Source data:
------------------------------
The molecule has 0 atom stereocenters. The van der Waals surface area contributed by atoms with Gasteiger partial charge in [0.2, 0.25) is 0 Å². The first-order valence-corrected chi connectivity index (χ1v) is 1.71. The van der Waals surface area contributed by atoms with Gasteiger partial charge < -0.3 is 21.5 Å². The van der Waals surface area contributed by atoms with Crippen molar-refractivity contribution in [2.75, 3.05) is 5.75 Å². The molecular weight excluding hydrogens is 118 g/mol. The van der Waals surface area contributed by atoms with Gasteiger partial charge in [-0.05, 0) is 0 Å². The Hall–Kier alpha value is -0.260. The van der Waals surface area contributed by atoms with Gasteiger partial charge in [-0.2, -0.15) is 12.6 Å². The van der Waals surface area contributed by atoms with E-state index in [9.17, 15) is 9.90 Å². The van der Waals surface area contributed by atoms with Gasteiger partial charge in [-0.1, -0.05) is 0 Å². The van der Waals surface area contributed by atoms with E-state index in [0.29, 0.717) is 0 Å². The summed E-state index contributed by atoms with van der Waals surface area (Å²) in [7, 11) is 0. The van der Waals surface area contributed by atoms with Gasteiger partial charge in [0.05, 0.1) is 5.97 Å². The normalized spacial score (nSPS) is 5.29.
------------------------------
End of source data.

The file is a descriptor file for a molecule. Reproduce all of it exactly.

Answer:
The molecule has 0 atom stereocenters. The van der Waals surface area contributed by atoms with Gasteiger partial charge in [0.2, 0.25) is 0 Å². The first-order valence-corrected chi connectivity index (χ1v) is 1.71. The van der Waals surface area contributed by atoms with Gasteiger partial charge < -0.3 is 21.5 Å². The van der Waals surface area contributed by atoms with Crippen molar-refractivity contribution in [2.75, 3.05) is 5.75 Å². The molecular weight excluding hydrogens is 118 g/mol. The van der Waals surface area contributed by atoms with Gasteiger partial charge in [-0.05, 0) is 0 Å². The Hall–Kier alpha value is -0.260. The van der Waals surface area contributed by atoms with Gasteiger partial charge in [-0.2, -0.15) is 12.6 Å². The van der Waals surface area contributed by atoms with E-state index in [9.17, 15) is 9.90 Å². The van der Waals surface area contributed by atoms with Gasteiger partial charge in [-0.1, -0.05) is 0 Å². The van der Waals surface area contributed by atoms with E-state index in [0.29, 0.717) is 0 Å². The summed E-state index contributed by atoms with van der Waals surface area (Å²) in [7, 11) is 0. The van der Waals surface area contributed by atoms with Gasteiger partial charge in [0.05, 0.1) is 5.97 Å². The normalized spacial score (nSPS) is 5.29.